1. & 2. Historic Powerhouse/Visitors Center: Start Here!
This historic Powerhouse building should be FIRST on your list of things to do in Kingman Arizona. As the name implies, it was at one time the source of electrical power for the town, as well as the construction of Hoover Dam. After being mothballed for decades it was renovated in 1997 and repurposed as a multi-purpose facility that caters to visitors (like you and me!)
1-Get your bearings at the Visitor Center & Gift Shop
In addition to housing the Kingman Visitor Center (where you can get advice and brochures on all the local attractions), the Powerhouse is also home to Arizona Route 66 Museum & Route 66 Electric Vehicle Museum (see below). On top of that, there’s an awesome gift shop (with a terrific collection of Route 66 memorabilia).
A visit here will help you just which things to do in Kingman Arizona are best suited to you.
And to keep young ones occupied while you stock up on brochures (and shop!) there are two model trains on tracks that circle the inside of the building 🚂
2-Drive through the Route 66 Sign
Kingman may have create the most awesome Route 66 sign on the whole Mother Road! If there were one thing that was tops on the list of things to do in Kingman Arizona, this has got to be it!
Perched outside the Powerhouse parking lot, it’s a giant light-up Route 66 sign that you drive through! It is the BEST photo op! (Full disclosure, I tried to get a photo at night with the sign lit up, but then you couldn’t see the car driving through, so I settled for the one below 🤷♀️. Please share one if you’ve got it!)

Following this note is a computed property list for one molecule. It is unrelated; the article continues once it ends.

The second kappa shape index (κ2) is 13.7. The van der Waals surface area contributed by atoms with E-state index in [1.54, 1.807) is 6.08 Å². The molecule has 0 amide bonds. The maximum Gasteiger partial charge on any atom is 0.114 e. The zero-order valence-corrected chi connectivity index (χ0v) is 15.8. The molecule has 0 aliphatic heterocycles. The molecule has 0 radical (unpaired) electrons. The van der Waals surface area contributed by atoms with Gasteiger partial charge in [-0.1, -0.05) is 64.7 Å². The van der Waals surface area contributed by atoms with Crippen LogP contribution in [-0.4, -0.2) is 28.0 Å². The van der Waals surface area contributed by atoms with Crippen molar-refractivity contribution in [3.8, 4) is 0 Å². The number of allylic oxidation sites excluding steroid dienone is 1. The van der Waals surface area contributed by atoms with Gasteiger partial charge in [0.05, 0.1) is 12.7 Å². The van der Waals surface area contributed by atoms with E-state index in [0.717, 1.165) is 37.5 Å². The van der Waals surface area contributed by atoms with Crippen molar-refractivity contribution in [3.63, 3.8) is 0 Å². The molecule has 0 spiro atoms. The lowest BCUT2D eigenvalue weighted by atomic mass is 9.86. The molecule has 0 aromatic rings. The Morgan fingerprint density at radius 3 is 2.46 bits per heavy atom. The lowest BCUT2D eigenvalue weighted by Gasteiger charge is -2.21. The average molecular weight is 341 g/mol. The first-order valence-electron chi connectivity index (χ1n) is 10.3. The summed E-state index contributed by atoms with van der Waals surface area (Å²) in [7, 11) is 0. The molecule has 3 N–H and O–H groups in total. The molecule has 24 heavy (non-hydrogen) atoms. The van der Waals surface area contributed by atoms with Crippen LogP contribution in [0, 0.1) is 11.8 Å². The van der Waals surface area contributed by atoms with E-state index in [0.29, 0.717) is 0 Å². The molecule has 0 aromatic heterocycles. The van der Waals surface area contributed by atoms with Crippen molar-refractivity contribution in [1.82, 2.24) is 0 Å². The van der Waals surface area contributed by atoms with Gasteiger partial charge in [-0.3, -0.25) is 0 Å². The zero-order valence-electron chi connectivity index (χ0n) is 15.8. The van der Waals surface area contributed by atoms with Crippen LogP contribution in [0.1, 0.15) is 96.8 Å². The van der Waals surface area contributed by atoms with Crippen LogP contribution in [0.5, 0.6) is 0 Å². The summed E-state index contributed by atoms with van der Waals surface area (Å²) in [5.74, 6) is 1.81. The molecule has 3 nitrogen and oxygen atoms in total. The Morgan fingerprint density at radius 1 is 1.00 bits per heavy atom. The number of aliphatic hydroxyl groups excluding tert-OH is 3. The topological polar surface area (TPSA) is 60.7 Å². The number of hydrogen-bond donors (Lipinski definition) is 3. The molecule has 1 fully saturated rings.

3. Arizona Route 66 Museum
Located in the Historic Powerhouse visitors complex, this museum tells the story of depicts travel along the 35th parallel–the route that began with Native American trade routes and ultimately became Route 66. If, like most of us, you are traveling along Route 66, this museum is a must among things to do in Kingman Arizona.
Through a series of murals, photos and life-size dioramas, visitors journey through history with Native Americans and US Army-led survey expeditions (remember the “Camel Corps”?). A particularly poignant exhibit depicts the anguish of dust bowl refugees as they traversed the “Mother Road” west in search of a better life.
But the visit ends on an upbeat note as you stroll through a Main Street America display, complete with a Studebaker–(a version similar to the quirky model that was used in The Muppet Movie), heralding the joy of road tripping on Route 66.
4. Historic Downtown Kingman Walking Trail
If a drive along Route 66 has you itching to stretch your legs a bit, take a walk through Historic Downtown Kingman. The town has more than 40 sights and buildings on the National Registry of Historic Places. In addition to locations open to the public (which are listed in this post), there are several other points of interest to see, including the Mojave County Courthouse, the former Masonic Temple, and a little red schoolhouse.